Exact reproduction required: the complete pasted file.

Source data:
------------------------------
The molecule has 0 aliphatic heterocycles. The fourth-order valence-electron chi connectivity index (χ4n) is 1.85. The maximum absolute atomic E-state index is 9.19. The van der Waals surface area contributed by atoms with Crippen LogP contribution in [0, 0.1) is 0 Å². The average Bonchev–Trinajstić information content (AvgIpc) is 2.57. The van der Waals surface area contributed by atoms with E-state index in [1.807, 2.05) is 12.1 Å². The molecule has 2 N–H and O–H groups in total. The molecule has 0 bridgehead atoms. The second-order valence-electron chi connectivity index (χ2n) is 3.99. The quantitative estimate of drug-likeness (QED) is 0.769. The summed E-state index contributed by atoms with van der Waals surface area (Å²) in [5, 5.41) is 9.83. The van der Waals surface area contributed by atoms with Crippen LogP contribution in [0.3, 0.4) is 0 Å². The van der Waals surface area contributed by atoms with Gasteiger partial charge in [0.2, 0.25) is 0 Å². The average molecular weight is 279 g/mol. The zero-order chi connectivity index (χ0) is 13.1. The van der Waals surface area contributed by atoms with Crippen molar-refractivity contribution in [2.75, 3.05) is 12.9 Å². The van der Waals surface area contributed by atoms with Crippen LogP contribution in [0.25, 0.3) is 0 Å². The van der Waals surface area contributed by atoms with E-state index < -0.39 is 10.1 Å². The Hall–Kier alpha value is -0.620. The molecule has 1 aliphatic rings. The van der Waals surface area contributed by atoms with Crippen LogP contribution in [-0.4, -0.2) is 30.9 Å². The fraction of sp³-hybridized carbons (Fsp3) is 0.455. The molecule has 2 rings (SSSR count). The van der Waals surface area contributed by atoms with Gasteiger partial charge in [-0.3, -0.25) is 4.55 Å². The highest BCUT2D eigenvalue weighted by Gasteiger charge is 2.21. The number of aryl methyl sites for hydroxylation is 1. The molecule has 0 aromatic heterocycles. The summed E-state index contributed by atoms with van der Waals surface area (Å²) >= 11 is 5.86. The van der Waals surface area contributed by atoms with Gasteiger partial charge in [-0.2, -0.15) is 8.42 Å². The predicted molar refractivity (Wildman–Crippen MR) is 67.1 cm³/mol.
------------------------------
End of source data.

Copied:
The molecule has 0 aliphatic heterocycles. The fourth-order valence-electron chi connectivity index (χ4n) is 1.85. The maximum absolute atomic E-state index is 9.19. The van der Waals surface area contributed by atoms with Crippen LogP contribution in [0, 0.1) is 0 Å². The average Bonchev–Trinajstić information content (AvgIpc) is 2.57. The van der Waals surface area contributed by atoms with E-state index in [1.807, 2.05) is 12.1 Å². The molecule has 2 N–H and O–H groups in total. The molecule has 0 bridgehead atoms. The second-order valence-electron chi connectivity index (χ2n) is 3.99. The quantitative estimate of drug-likeness (QED) is 0.769. The summed E-state index contributed by atoms with van der Waals surface area (Å²) in [5, 5.41) is 9.83. The van der Waals surface area contributed by atoms with Crippen LogP contribution in [0.3, 0.4) is 0 Å². The van der Waals surface area contributed by atoms with Gasteiger partial charge in [0.2, 0.25) is 0 Å². The average molecular weight is 279 g/mol. The zero-order chi connectivity index (χ0) is 13.1. The van der Waals surface area contributed by atoms with Crippen molar-refractivity contribution in [2.75, 3.05) is 12.9 Å². The van der Waals surface area contributed by atoms with Crippen LogP contribution in [0.25, 0.3) is 0 Å². The van der Waals surface area contributed by atoms with E-state index < -0.39 is 10.1 Å². The Hall–Kier alpha value is -0.620. The molecule has 1 aliphatic rings. The van der Waals surface area contributed by atoms with Crippen LogP contribution in [-0.4, -0.2) is 30.9 Å². The fraction of sp³-hybridized carbons (Fsp3) is 0.455. The molecule has 2 rings (SSSR count). The van der Waals surface area contributed by atoms with Gasteiger partial charge in [-0.3, -0.25) is 4.55 Å². The highest BCUT2D eigenvalue weighted by Gasteiger charge is 2.21. The number of aryl methyl sites for hydroxylation is 1. The molecule has 0 aromatic heterocycles. The summed E-state index contributed by atoms with van der Waals surface area (Å²) >= 11 is 5.86. The van der Waals surface area contributed by atoms with Gasteiger partial charge in [-0.2, -0.15) is 8.42 Å². The predicted molar refractivity (Wildman–Crippen MR) is 67.1 cm³/mol.